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Hollywood and Wall Street wonder how the show will go on at CBS without Leslie Moonves

Hollywood and Wall Street wonder how the show will go on at CBS without Leslie Moonves
Leslie Moonves, former chairman and CEO of CBS Corp., appears at the premiere of the new television series "Star Trek: Discovery" in Los Angeles in 2017. (Chris Pizzello / Chris Pizzello/Invision/AP)

The big personality of former CBS Corp. Chief Executive Leslie Moonves made him a throwback to show business impresarios of the past.

His bravado, outsize personality and longevity tied his name to the storied media company as closely as its founder William Paley. When in New York, Moonves even worked in Paley’s old office.

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Now, CBS has to figure out how to face the complicated media landscape of the future without him.

After being in talks for weeks about an exit agreement, Moonves, 68, was ousted Sunday, the same day the New Yorker published a second series of allegations of sexual misconduct and assault against him.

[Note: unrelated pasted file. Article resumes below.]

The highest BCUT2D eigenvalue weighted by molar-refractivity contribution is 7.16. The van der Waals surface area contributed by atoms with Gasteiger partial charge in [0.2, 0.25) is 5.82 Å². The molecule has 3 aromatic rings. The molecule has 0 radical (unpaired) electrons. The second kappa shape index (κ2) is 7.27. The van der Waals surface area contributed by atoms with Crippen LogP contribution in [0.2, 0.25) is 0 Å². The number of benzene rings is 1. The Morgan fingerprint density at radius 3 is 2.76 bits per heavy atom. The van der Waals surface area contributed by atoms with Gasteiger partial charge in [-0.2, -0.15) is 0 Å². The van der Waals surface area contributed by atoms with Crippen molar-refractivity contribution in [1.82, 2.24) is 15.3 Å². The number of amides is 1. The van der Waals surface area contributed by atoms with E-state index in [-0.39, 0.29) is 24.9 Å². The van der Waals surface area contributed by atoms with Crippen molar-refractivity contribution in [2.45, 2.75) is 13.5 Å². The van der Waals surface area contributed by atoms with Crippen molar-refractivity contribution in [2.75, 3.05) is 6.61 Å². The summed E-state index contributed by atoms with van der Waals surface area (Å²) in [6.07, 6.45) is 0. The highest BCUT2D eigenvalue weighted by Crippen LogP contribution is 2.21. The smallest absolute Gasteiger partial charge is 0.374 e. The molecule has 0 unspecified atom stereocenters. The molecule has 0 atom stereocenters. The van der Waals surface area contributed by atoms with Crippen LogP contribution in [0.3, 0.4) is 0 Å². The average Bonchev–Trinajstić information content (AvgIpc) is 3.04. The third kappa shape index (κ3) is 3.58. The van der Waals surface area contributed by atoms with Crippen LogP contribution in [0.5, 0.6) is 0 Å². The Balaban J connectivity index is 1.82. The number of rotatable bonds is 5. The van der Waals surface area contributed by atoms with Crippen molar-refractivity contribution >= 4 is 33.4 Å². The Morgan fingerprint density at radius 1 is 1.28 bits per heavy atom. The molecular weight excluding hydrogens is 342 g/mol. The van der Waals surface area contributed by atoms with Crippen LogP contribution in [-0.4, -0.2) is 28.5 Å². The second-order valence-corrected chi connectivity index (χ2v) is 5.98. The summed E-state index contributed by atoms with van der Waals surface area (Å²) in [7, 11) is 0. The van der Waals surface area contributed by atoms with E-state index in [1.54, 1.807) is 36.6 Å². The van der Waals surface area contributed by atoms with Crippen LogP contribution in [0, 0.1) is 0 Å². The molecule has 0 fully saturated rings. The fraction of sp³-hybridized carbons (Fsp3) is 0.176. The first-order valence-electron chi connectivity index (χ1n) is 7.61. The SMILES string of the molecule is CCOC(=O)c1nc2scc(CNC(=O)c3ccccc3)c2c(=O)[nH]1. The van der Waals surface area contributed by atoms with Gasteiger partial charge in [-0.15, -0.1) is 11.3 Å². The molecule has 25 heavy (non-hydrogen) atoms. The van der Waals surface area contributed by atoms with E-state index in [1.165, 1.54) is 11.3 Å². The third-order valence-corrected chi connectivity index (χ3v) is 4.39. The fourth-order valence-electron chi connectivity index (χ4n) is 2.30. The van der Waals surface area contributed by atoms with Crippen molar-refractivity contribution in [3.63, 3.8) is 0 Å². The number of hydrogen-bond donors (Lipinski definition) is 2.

The magazine detailed six women’s allegations involving him in the 1980s and 1990s, including reports that Moonves demanded massages from women or forcibly kissed them. In all, at least a dozen women have said Moonves made inappropriate advances toward them.

Though Moonves has expressed regret for some of his behavior, he called the latest allegations “untrue” and said his relationships were consensual.

Moonves leaves the company under a cloud of scandal that could escalate as two outside law firms investigate the claims. His exit creates a power vacuum atop CBS at a time when the challenges facing the traditional media business have never been greater.